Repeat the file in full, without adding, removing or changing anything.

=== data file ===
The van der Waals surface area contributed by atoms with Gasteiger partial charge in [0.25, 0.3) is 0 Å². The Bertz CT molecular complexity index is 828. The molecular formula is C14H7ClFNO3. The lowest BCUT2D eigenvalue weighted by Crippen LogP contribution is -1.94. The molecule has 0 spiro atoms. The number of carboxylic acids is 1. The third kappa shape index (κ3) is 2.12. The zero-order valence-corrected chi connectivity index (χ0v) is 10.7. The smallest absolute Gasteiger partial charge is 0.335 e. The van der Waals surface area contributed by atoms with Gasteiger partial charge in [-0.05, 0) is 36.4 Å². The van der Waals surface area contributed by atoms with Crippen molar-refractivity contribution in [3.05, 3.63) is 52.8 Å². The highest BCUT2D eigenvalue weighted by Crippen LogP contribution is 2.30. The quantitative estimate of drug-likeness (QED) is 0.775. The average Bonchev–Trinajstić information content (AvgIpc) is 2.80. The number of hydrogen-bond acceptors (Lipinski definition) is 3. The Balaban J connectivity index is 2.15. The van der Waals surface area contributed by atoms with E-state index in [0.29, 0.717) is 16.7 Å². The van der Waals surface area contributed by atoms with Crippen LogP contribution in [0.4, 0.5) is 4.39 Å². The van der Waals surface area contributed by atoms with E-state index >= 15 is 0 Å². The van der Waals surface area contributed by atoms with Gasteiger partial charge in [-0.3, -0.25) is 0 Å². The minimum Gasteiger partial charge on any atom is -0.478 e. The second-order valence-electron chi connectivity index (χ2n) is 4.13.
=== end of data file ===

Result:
The van der Waals surface area contributed by atoms with Gasteiger partial charge in [0.25, 0.3) is 0 Å². The Bertz CT molecular complexity index is 828. The molecular formula is C14H7ClFNO3. The lowest BCUT2D eigenvalue weighted by Crippen LogP contribution is -1.94. The molecule has 0 spiro atoms. The number of carboxylic acids is 1. The third kappa shape index (κ3) is 2.12. The zero-order valence-corrected chi connectivity index (χ0v) is 10.7. The smallest absolute Gasteiger partial charge is 0.335 e. The van der Waals surface area contributed by atoms with Gasteiger partial charge in [-0.05, 0) is 36.4 Å². The van der Waals surface area contributed by atoms with Crippen molar-refractivity contribution in [3.05, 3.63) is 52.8 Å². The highest BCUT2D eigenvalue weighted by Crippen LogP contribution is 2.30. The quantitative estimate of drug-likeness (QED) is 0.775. The average Bonchev–Trinajstić information content (AvgIpc) is 2.80. The number of hydrogen-bond acceptors (Lipinski definition) is 3. The Balaban J connectivity index is 2.15. The van der Waals surface area contributed by atoms with E-state index in [0.29, 0.717) is 16.7 Å². The van der Waals surface area contributed by atoms with Crippen LogP contribution in [0.4, 0.5) is 4.39 Å². The van der Waals surface area contributed by atoms with E-state index >= 15 is 0 Å². The van der Waals surface area contributed by atoms with Gasteiger partial charge in [-0.3, -0.25) is 0 Å². The minimum Gasteiger partial charge on any atom is -0.478 e. The second-order valence-electron chi connectivity index (χ2n) is 4.13.